funkdog1 9 years, 2 months ago

lounger: Before there were cattle, there were millions of bison chomping on prairies. Cattle are simply filing the role of bison. And KayCee is correct; no one is trucking in water to cattle. Water is procured via ponds and wells.

It's cattle raised in feedlots that are hard on the environment.

seriouscat 9 years, 2 months ago

Family farms that raise their animals in a humane manner and for whom stewardship of the land is a built-in part of their business get my full support and my consumer dollar. Buying good meat from people like that may mean that, due to cost, I and my family will consume less meat than we would otherwise, and it is a trade off I am only too happy to make and healthier to boot!

divingdiva 9 years, 2 months ago

The problem though, that no one is addressing is the billions of people on this planet that want to eat meat. The whole reason we have "factory farming" in the first place is because of the sheer volume of meat that has to be produced to feed everyone. I would love to get back to the days of the small local farmer feeding everyone, and maybe in Douglas County, KS, that is the case. But with the amount of people on this planet now, that just isn't possible. So the reality of meat for most people in this country or the world for that matter is factory farmed meat. When you eat at a restaurant (unless it's Local Burger), you're supporting factory farmed meat. I think that's why so many people just give up on the whole "humane meat" thing and go veg. Because really, there's no such thing anyway.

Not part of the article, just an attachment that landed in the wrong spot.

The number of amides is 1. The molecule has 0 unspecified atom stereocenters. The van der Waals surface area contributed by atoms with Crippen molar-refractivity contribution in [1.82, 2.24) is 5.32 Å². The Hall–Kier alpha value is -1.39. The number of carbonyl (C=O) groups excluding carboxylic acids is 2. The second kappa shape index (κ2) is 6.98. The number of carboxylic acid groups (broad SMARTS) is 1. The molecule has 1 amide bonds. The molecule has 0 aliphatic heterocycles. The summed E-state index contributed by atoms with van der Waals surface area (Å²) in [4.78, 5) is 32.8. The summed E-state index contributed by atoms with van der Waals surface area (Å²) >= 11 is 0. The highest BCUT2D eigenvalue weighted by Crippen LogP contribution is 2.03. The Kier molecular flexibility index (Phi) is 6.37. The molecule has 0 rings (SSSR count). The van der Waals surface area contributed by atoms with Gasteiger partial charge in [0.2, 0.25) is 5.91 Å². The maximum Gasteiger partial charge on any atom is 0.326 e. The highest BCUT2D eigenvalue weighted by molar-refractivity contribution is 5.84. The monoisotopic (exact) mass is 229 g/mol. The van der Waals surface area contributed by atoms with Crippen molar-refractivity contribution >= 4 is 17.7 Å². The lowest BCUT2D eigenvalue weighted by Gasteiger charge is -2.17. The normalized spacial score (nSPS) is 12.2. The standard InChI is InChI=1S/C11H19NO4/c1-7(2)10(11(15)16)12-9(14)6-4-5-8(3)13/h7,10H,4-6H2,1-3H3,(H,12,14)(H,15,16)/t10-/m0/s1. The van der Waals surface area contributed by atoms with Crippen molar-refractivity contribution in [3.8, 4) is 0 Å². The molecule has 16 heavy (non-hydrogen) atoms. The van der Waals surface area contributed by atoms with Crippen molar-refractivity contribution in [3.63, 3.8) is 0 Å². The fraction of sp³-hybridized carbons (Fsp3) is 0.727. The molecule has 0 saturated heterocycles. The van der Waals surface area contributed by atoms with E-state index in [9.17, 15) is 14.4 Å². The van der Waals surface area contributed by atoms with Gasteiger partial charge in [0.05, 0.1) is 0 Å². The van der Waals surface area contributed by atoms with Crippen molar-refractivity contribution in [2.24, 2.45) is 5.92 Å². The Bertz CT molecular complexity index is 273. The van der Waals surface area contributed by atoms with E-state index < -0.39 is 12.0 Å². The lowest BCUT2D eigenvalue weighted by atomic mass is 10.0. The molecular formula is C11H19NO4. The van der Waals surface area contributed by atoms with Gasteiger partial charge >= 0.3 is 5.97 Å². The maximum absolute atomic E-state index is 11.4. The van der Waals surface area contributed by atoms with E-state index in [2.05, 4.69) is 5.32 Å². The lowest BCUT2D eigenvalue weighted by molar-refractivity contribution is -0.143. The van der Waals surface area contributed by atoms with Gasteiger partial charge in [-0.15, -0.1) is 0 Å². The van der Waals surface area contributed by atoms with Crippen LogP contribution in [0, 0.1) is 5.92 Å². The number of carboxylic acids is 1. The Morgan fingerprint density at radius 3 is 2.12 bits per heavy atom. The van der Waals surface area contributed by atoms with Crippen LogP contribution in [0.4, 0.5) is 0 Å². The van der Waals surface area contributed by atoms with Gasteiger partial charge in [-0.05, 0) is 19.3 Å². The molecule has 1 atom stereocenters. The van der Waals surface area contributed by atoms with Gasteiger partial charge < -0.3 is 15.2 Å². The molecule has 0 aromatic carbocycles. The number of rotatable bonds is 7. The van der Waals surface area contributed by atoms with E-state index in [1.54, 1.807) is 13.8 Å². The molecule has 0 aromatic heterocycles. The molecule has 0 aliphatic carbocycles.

EatLocal 9 years, 2 months ago

We make choices everyday, what we buy and what we eat are just 2 of them. If you went around your house how many things were made in the USA? I can't think of anything that makes more sense for a celebration of Earth Day than making choices to buy products made/produced here in the USA. Knowing where your food comes from should matter to all of us, unfortunately the all mighty $ tends to play a factor. Consumers and Producers should have more open conversations about our food supply. Then myths and gossip could be dispelled and fears on both sides could be addressed. A good place to start talking is at the Farmers' Markets most producers there are ready and willing to have open conversations about food, as long as you buy a little while your there! ;-) Happy Earth Day Everyone, don't just talk about, do it!

NDRancher 9 years, 2 months ago

Divingdiva - just wanted to clear up a myth you have. Over 90% of US cattle ranches are family-owned and operated and ours happens to be just one of the many (not factorty-owned like many suspect!). Approximately 2/3 have been under the same family ownership for two generations or more. I am a 4th generation female rancher myself and only 22 years old. I hope to take over the ranch someday and I know it will be possible because my family has worked hard to preserve the land where we keep our cattle. Great story Wulfkuhles! We enjoy beef everyday, too - not just Earth Day!